The American economy and its leading corporations are so high in the ascendant that the cult of Japanese management seems increasingly remote.
Today's heroes and hero companies are Bill Gates and Microsoft, Andy Grove and Intel, GE and Jack Welch, etc. Their management methods, especially those of Silicon Valley, are now drooled over in the business schools.
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Where once books flooded out explaining the mysteries of Japanese marvels, a spate of titles devoted to the Valley's magicians and magical ways has begun to flow, with titles like Relentless Growth, Innovation Explosion and Giant-Killers. The latter, an excellent book by Geoffrey James, has a revealing sub-title: '34 Cutting Edge Management Strategies from the World's Leading High-tech Companies'.
The giveaway lies in the plethora of strategies. There is no one Silicon Valley formula that can be bottled and safely imbibed. Grove manages Intel differently from Gates at Microsoft, and Michael Dell and Eckhard Pfeiffer are well apart at Dell and Compaq. There are common features, but they flow inevitably from the pressures of rampant competition and ferocious technological pace.
The free-and-easy, quick-on-the-draw dynamism of the software and hardware leaders must be imitated by staider industries as global competition really bites. But the Valley's explosive philosophies make Japan's consensual management seem positively antediluvian. The cult is, in fact, quite dog-eared. It dates back to at least 1980, when an NBC documentary ('If Japan Can, Why Can't We') exposed the terrible deficiencies of America's manufacturers in comparison to the Japanese.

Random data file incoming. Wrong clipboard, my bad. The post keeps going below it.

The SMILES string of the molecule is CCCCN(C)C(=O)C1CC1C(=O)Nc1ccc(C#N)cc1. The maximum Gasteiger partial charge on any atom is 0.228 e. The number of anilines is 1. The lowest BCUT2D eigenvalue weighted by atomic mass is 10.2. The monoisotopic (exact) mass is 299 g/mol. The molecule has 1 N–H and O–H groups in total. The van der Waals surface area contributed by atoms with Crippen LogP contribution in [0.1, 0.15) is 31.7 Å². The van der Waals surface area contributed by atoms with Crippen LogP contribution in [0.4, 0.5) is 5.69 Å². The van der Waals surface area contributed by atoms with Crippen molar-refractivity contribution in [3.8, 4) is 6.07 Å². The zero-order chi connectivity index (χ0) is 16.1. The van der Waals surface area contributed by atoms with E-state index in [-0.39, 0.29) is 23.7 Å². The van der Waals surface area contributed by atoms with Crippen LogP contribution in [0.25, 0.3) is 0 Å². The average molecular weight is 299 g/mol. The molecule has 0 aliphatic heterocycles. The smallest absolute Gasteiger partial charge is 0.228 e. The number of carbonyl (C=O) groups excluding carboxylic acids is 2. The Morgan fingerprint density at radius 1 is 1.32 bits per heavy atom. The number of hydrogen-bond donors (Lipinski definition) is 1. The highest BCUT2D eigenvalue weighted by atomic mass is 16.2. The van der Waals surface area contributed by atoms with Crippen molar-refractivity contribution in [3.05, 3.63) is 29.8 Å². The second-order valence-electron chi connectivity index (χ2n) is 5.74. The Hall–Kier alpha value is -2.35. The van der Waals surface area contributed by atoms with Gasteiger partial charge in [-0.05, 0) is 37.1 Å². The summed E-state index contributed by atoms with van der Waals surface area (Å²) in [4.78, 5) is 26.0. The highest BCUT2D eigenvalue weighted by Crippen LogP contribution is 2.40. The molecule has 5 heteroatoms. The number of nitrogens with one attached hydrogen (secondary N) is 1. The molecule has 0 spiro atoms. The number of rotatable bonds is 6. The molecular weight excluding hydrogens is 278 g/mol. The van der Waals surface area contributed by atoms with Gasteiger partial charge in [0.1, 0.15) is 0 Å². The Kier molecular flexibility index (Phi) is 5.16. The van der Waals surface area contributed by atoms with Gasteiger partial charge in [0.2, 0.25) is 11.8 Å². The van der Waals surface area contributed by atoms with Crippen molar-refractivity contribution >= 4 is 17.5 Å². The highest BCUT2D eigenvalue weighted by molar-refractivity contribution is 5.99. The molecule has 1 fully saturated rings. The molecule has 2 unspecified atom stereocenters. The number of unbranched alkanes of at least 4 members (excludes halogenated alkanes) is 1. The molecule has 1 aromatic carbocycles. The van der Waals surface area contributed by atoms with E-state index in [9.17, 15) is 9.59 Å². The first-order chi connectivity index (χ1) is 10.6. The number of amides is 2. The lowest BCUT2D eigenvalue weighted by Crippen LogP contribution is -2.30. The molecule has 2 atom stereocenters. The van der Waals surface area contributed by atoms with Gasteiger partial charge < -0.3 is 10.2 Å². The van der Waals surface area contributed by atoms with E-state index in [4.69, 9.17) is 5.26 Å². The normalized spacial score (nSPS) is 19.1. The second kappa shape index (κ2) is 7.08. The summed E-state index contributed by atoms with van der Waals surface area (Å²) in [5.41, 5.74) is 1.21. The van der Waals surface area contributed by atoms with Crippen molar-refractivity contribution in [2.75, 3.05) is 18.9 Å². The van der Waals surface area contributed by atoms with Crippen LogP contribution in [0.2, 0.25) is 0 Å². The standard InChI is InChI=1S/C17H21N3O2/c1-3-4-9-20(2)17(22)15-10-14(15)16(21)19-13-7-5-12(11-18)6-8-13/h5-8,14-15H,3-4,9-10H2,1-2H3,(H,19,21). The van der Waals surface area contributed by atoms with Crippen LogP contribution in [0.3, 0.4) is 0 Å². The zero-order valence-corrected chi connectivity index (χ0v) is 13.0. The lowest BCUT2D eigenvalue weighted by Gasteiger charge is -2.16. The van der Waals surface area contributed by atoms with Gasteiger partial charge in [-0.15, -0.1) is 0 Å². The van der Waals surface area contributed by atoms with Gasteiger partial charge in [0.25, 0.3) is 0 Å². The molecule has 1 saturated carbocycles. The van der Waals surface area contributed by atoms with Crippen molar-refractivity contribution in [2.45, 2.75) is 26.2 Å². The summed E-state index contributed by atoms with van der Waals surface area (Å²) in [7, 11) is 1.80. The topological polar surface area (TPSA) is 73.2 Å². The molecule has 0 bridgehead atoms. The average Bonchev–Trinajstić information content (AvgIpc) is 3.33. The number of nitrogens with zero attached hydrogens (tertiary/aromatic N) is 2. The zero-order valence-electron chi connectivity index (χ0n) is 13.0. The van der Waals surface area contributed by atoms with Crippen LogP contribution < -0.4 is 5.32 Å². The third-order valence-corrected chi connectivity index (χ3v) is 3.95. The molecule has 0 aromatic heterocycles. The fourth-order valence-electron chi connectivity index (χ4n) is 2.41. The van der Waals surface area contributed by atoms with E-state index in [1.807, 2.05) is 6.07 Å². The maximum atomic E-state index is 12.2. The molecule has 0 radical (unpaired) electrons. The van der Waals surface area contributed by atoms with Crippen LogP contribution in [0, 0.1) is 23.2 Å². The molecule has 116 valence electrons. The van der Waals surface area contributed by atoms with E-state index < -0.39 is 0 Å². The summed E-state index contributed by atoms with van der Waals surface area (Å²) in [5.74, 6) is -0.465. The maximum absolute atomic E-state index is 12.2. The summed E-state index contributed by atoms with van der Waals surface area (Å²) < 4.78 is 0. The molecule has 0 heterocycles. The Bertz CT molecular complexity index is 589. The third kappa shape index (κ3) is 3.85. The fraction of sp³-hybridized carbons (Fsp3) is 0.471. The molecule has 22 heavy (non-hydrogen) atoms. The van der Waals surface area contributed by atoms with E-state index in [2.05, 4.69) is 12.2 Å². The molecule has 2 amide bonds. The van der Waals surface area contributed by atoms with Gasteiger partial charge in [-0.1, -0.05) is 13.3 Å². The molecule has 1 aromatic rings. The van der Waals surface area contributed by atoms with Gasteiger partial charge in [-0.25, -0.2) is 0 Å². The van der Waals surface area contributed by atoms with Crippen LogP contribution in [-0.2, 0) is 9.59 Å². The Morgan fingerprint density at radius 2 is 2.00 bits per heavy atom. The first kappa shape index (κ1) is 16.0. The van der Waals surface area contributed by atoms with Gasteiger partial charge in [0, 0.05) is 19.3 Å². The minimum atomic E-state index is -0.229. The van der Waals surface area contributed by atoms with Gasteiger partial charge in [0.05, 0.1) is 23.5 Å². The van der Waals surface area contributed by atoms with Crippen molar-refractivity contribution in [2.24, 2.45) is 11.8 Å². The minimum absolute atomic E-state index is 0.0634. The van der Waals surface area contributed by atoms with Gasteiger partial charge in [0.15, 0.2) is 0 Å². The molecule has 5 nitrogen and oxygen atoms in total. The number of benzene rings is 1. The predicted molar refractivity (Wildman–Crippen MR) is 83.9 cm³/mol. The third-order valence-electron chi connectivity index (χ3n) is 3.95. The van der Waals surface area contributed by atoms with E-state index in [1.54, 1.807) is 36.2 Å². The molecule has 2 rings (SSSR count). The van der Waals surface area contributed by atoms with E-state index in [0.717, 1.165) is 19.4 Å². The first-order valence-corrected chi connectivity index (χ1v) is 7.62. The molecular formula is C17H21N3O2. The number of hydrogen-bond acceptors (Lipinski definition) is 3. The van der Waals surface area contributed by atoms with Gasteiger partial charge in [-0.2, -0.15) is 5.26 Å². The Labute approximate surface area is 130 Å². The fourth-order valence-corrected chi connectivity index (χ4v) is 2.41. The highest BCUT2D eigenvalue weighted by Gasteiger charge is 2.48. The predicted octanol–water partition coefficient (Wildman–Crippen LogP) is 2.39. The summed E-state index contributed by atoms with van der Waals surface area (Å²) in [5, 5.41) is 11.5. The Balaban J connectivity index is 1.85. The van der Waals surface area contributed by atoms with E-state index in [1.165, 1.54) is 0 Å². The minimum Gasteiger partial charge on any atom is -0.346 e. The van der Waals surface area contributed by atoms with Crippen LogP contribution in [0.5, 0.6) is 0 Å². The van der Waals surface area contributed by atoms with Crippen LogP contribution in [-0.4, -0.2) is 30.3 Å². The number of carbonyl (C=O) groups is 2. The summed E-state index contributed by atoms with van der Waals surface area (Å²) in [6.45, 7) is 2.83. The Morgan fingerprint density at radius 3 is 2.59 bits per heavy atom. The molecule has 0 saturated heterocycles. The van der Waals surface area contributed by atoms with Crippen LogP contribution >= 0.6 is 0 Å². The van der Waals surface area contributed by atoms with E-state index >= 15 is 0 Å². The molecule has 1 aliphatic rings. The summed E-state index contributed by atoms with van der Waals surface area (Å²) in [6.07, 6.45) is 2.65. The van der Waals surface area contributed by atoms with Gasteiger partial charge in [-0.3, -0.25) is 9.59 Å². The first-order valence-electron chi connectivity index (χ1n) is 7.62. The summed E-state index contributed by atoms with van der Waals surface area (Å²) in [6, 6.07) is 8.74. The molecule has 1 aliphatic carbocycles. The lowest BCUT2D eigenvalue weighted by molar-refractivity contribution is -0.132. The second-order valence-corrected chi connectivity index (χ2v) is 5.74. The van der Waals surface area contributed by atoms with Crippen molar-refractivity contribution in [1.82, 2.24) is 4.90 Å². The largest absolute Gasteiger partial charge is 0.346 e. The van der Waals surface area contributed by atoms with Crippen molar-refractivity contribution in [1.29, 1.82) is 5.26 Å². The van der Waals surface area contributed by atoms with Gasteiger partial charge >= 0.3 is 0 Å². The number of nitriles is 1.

As the latter brushed aside Western competition in industries ranging from copiers to cars, motorbikes to cameras, supertankers to transistors, embattled Westerners sought an explanation. Some blamed their defeats on economic and financial skulduggery. The NBC team, however, gave the main credit to Japanese management in general and the quality revolution (influenced by an American, W.Edwards Deming) in particular.
Quality circles and then Total Quality Management were enthusiastically adopted by Western firms and gurus, but had the usual truncated life-cycle of management fashions. The present troubles of Motorola will be regarded by some as the tombstone of TQM, of which former chairman Robert Galvin was America's leading exponent. Once as swift as any top gun in Silicon Valley, Motorola is so late and uncompetitive in the digital phone revolution that its core mobile business is wobbling badly.
But Japanese management was never built around quality alone. High quality products flowed from high quality processes which in turn derived from powerful management philosophies. Kaizen, or continuous improvement, expresses the belief that anything and everything can be improved. If it can be, it must be: otherwise you are creating muda, or waste.
Applying the philosophy naturally reduced costs. That might suggest a close similarity to business process reengineering, which spearheaded the 1980s upsurge of Western consultants and gurus. But as BPR gurus theselves have confessed, rolling about in sackcloth and ashes, their techniques produced wonderful savings in payroll and other costs, but did absolutely nothing to create organic growth.
The Japanese combined their greater cost-effectiveness with a sustained drive for the largest possible market penetration, founded on high levels of investment, innovation, and downright ingenuity. The conventional Western approach to long-term strategic planning, with its three to five-year cycles, mostly failed to match this Eastern thrust. That convention, though, is among the management pillars being undermined by Silicon Valley.